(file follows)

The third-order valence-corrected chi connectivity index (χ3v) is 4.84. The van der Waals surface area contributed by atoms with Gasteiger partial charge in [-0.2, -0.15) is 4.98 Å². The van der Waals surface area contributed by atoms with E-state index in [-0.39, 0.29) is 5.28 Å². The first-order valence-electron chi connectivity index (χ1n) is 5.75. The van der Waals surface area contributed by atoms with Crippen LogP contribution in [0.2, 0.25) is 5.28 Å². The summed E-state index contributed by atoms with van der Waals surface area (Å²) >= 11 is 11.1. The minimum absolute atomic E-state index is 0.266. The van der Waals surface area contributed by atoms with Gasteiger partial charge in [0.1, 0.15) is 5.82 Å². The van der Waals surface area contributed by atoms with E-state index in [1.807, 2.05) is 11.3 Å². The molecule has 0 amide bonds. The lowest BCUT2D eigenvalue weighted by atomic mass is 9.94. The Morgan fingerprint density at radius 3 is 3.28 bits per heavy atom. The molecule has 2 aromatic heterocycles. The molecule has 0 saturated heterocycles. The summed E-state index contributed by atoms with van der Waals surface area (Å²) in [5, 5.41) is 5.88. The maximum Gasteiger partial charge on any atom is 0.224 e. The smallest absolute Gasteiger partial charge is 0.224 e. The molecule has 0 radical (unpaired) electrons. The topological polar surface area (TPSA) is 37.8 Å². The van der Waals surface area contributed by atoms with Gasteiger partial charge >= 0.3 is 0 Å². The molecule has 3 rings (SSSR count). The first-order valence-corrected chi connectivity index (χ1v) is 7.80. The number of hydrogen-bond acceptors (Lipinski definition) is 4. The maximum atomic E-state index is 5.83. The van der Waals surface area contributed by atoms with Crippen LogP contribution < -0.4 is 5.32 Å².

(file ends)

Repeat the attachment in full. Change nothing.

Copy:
The third-order valence-corrected chi connectivity index (χ3v) is 4.84. The van der Waals surface area contributed by atoms with Gasteiger partial charge in [-0.2, -0.15) is 4.98 Å². The van der Waals surface area contributed by atoms with E-state index in [-0.39, 0.29) is 5.28 Å². The first-order valence-electron chi connectivity index (χ1n) is 5.75. The van der Waals surface area contributed by atoms with Crippen LogP contribution in [0.2, 0.25) is 5.28 Å². The summed E-state index contributed by atoms with van der Waals surface area (Å²) >= 11 is 11.1. The minimum absolute atomic E-state index is 0.266. The van der Waals surface area contributed by atoms with Gasteiger partial charge in [0.1, 0.15) is 5.82 Å². The van der Waals surface area contributed by atoms with E-state index in [1.807, 2.05) is 11.3 Å². The molecule has 0 amide bonds. The lowest BCUT2D eigenvalue weighted by atomic mass is 9.94. The Morgan fingerprint density at radius 3 is 3.28 bits per heavy atom. The molecule has 2 aromatic heterocycles. The molecule has 0 saturated heterocycles. The summed E-state index contributed by atoms with van der Waals surface area (Å²) in [5, 5.41) is 5.88. The maximum Gasteiger partial charge on any atom is 0.224 e. The smallest absolute Gasteiger partial charge is 0.224 e. The molecule has 0 radical (unpaired) electrons. The topological polar surface area (TPSA) is 37.8 Å². The van der Waals surface area contributed by atoms with Gasteiger partial charge >= 0.3 is 0 Å². The molecule has 3 rings (SSSR count). The first-order valence-corrected chi connectivity index (χ1v) is 7.80. The number of hydrogen-bond acceptors (Lipinski definition) is 4. The maximum atomic E-state index is 5.83. The van der Waals surface area contributed by atoms with Crippen LogP contribution < -0.4 is 5.32 Å².